Ever since NOAA released their latest update to sea surface temperature, version ER-SSTv4 (Extended Reconstruction Sea Surface Temperature version 4), it — and they — have been the target of vicious attack. It has come not just from climate denier bloggers, but from politicians like Lamar Smith (R-TX, chairman of the House committee on Science, Space, and Technology). The accusations haven’t been limited to error, rather they have focused on claims of outright fraud by NOAA scientists, saying, without any justification whatever, that the new version was an attempt to deceive, simply because it shows faster recent warming than other versions.
But new research has not only vindicated them, it establishes that their latest update shows every sign of being the best sea surface temperature data set yet. As in, the best.
Composite sea surface temperature data sets come from numerous instruments, including shipboard measurements from buckets (both wooden and canvas), ship data from engine intakes, buoys at sea, ARGO floats, and satellite radiometry. One of the trickiest aspects of making a global historical data set is piecing together the records from all these different instruments. In the new study, Hausfather et al. compared sea surface temperature data sets to data which are instrumentally homogeneous, coming from only a single type of instrument. These were compared, for recent data (when they’re all available), to the main historical reconstructions, to see which best match the instrumentally homogeneous sea surface temperatures (IHSST). The data sets so tested include HadSST3 from the Hadley Centre/Climate Research Unit in the U.K., the Japanese Meteorological Agency’s Centennial Observation-Based Estimates of SSTs (COBE-SST), the older NOAA data set ER-SSTv3b, and the updated ER-SSTv4.
And the winner is — hands down — NOAA’s update, ER-SSTv4.
What impresses me about this research is how thorough they were. They compared data to IHSST both using only regions where data was present, and infilling to make more complete geographical coverage. They used multiple versions of IHSST for ARGO floats and for satellite radiometry. The main work was to compute the difference between the main data sets and the IHSST data sets, and estimate the trend of the difference series (by linear regression) for recent times, so that a difference trend of zero indicates a good match (no trend bias). Uncertainties in trend estimates were corrected for autocorrelation using an ARMA(1,1) model (which pleases me personally). They even applied a correction to estimates of the autocorrelation parameters (which doesn’t make a huge difference, but is still noticeable when using short time spans).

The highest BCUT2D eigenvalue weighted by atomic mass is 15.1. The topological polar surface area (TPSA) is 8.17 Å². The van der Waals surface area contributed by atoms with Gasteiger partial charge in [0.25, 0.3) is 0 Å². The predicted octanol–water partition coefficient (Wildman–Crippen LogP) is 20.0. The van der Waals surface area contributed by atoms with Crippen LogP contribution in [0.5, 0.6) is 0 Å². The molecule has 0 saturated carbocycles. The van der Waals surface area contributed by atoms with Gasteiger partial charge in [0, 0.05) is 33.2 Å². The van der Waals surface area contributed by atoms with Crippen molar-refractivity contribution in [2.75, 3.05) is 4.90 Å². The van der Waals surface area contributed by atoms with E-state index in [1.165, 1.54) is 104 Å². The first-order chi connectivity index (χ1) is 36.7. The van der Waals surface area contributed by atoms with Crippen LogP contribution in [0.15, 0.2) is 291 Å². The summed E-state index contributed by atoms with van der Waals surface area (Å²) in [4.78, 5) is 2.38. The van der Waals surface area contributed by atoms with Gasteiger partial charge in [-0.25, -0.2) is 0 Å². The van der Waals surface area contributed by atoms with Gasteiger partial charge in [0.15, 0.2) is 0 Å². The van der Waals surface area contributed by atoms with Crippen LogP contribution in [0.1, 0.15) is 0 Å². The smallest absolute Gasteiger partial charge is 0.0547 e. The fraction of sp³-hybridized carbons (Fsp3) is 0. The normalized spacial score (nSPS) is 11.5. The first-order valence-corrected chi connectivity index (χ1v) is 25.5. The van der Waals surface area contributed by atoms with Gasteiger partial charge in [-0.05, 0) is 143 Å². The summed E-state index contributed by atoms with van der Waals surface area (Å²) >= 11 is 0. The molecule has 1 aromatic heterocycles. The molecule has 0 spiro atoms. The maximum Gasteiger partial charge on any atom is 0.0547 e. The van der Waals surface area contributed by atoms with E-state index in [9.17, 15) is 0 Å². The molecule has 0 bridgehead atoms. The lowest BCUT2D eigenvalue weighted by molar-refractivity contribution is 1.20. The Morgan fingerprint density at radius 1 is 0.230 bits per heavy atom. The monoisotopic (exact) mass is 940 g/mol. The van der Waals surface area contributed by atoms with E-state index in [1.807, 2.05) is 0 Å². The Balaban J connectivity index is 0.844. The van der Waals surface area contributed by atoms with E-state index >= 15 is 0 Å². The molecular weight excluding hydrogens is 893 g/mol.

As an example, using regions with data in common (no infilling), the estimated trend rates of the difference series look like this (the second panel uses a shorter time span so comparison can be made to ARGO floats):
In every case the ER-SSTv4 data compare more favorably than its rivals. In fact, the others show a significant cool bias, underestimate the sea surface temperature trend and, because SST is a big part of global temperature estimates, contributing to the mistaken notion of a “pause” or “hiatus” in global warming. In my opinion, much of the motive for the false accusations against NOAA’s latest update is the fact that it undermines climate deniers’ favorite talking point, the “hiatus” that never was.
Of course the new research has already been criticized, but what’s striking about it is how feeble the criticism is. In part this is due to the thoroughness of the research, in part due to the desperation of deniers.
My overall opinion: the new research makes blatantly obvious that the accusers owe a huge apology to NOAA scientists, who were “rewarded” for making the best SST data yet by being slandered. The biggest apology should come from Lamar Smith, who should be removed from the House committee on Science, Space, and Technology for his gross incompetence and unethical behavior. Just my opinion.
As for any apologies, or even retraction of false accusations against NOAA scientists, my advice is: don’t hold your breath.
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